If you are following the Oracle Autonomous Mobile and Chatbot Platform announcements you would have now realised that we have announced the availability of the Oracle Digital Assistant platform as a new SKU under the PaaS offerings.
In this post, I will delve deeper into the Oracle Digital Assistant offering and answer what I anticipate will be common questions about the changes.
So what is an Oracle Digital Assistant (ODA)?
It is synonymous to the earlier version of chatbots which is oriented towards having conversations with the human, however, the ODA recommends or completes certain task beyond conversations. The old chatbot framework was user-initiated, whereas, with the ODA, it can launch multiple Bots based on the incoming requests. So instead of friending numerous bots through a channel, I can now add ODA as my Admin or secretary and let it decide which skill to be initiated based on my needs.
In an enterprise context, there might be a need for a HR Bot/Skill that can execute HR related tasks like Employee Profile Update, Leave balance etc, a recruitment Bot for recruitment related activities, Procurement Bot that communicate with your backend procurement system and can place an order to acquire a new asset, a policy help desk to understand the company policies and procedures . Instead of rolling these multiple Bots on to the Company Intranet portal you can now add the Oracle Digital Assistant as an Employee Digital Assistant on your intranet page and let the digital assistant decide which skill to invoke based on the user input. So in a nutshell, Oracle Digital Assistant is a smart Multi-purpose Bot using AI for predictions and recommendations.
So what does that mean to the Autonomous Mobile Cloud Enterprise platform that Oracle had earlier? Well technically nothing has changed, we have decoupled the Mobile Platform and the chatbot Platform and now rebranded the SKU as Autonomous Mobile Cloud and Autonomous Digital Assistant. I think this the right foot forward, given that the Chatbot Development can focus on the Digital Assistant platform and make their releases happen while the Mobile Team can push their releases independently of the chatbot release. From a provisioning perspective, it is easy for customers who are focussed on Chatbot use cases can provision Autonomous Digital Assistant only and in use cases where there is a need to develop mobile applications customers can now provision the Autonomous Mobile cloud service.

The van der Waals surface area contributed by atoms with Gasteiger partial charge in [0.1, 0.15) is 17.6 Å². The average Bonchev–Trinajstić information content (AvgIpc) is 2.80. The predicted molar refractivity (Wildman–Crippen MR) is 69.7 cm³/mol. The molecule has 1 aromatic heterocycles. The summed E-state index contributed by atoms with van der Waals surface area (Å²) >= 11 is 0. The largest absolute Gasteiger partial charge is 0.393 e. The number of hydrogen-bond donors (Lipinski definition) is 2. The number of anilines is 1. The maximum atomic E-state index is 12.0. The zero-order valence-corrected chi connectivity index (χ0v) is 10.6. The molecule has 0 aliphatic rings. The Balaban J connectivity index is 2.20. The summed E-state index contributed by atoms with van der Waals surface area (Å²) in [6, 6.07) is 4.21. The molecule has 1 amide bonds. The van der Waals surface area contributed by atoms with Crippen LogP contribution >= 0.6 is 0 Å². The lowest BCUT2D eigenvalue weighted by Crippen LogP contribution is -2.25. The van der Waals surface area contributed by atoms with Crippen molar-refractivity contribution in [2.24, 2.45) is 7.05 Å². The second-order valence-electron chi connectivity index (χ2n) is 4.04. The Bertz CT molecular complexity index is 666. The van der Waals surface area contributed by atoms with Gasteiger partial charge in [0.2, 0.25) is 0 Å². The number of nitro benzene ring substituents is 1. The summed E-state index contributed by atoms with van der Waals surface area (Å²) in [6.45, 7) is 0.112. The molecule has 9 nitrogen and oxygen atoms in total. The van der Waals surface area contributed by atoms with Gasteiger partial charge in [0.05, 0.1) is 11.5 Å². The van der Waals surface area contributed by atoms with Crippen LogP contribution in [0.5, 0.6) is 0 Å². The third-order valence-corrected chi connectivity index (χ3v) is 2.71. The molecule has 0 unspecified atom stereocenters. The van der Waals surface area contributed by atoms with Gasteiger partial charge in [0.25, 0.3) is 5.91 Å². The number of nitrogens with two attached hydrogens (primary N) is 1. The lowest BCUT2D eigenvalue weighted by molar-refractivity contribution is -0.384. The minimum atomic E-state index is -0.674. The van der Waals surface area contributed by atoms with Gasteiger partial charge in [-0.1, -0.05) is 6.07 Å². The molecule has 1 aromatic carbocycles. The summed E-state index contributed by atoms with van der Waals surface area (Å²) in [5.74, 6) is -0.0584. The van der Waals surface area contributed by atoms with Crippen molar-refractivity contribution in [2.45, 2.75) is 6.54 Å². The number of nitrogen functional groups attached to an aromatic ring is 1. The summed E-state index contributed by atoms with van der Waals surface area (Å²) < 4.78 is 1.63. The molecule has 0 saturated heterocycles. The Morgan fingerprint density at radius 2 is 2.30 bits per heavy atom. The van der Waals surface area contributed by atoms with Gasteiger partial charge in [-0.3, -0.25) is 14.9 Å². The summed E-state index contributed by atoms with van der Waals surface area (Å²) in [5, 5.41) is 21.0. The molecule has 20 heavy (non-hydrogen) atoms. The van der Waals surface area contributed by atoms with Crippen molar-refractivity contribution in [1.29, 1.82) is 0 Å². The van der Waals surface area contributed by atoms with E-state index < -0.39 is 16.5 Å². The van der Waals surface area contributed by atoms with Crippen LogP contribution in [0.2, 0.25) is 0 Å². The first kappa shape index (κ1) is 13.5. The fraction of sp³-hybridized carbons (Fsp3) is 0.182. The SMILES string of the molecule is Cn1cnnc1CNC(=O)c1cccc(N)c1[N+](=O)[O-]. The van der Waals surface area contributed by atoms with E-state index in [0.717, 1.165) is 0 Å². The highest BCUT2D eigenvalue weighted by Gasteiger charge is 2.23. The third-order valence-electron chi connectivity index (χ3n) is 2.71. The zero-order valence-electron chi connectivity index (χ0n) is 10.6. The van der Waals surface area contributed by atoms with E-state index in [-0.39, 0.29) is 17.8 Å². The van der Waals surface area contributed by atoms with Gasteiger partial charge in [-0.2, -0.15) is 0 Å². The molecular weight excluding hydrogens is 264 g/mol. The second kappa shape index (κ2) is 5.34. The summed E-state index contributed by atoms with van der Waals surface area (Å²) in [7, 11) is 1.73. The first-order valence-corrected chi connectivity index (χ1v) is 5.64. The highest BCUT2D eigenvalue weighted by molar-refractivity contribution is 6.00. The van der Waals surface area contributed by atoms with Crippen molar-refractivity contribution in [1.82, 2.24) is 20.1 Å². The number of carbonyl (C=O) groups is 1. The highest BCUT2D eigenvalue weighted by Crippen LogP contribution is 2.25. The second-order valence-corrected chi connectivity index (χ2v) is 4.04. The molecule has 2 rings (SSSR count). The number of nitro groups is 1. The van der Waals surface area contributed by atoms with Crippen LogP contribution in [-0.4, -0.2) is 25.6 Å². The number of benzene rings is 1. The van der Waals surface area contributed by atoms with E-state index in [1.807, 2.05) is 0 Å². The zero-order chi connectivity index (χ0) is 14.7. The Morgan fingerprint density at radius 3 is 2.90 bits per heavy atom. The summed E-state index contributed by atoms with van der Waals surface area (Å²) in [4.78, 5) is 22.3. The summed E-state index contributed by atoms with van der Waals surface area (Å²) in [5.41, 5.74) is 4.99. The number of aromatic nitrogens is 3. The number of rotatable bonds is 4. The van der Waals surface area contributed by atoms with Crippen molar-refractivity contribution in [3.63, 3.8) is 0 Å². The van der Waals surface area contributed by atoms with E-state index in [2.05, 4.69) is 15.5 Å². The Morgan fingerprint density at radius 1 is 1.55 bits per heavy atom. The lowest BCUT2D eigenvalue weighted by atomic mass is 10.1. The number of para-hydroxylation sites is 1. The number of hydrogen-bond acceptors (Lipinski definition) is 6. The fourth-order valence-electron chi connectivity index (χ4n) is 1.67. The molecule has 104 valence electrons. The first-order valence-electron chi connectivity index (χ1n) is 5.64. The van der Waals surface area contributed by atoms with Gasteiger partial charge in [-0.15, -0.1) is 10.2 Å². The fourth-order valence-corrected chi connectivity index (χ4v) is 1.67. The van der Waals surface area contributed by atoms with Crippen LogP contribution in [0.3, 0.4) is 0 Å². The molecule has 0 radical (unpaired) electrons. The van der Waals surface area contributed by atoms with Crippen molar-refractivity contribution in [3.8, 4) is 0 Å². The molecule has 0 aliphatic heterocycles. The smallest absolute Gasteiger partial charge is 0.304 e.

All that is good, but what is going to happen with the Custom Components that need to be hosted on the Mobile Cloud? One of the key building blocks of the chatbot platform was this ability to connect to backend applications through the custom component framework. This allows to shape or build any custom business logic in Node.js and deploy that as a service on the Mobile Cloud platform. This pattern is still supported. However, an important thing to consider, there is a node container that is going to be embedded with the Digital Assistant so that the custom components can be hosted here. As I mentioned earlier, if the use case is around Bots, the embedded node container is sufficient, however, if there are requirements to take advantage of the Mobile platform like the location services, notifications, storage and have API’s that are common to Bots and Mobile apps as a best practice it would be good to leverage the Mobile Cloud Node container for the custom component deployment.
What about the Analytics? The operational insights for the digital assistant will be available within the Digital Assistant UI and the Mobile/Web Analytics are available within the Mobile Cloud Platform.
How long does it take to provision Autonomous Digital Assistant? Check it yourselves: It is incredibly fast for a platform that has to assemble multiple Docker containers on a Kuberentes powered infrastructure: Literally under 3 minutes.
What about Autonomous Mobile: Close to 11 min mark.
More details about the provisioning in the next post.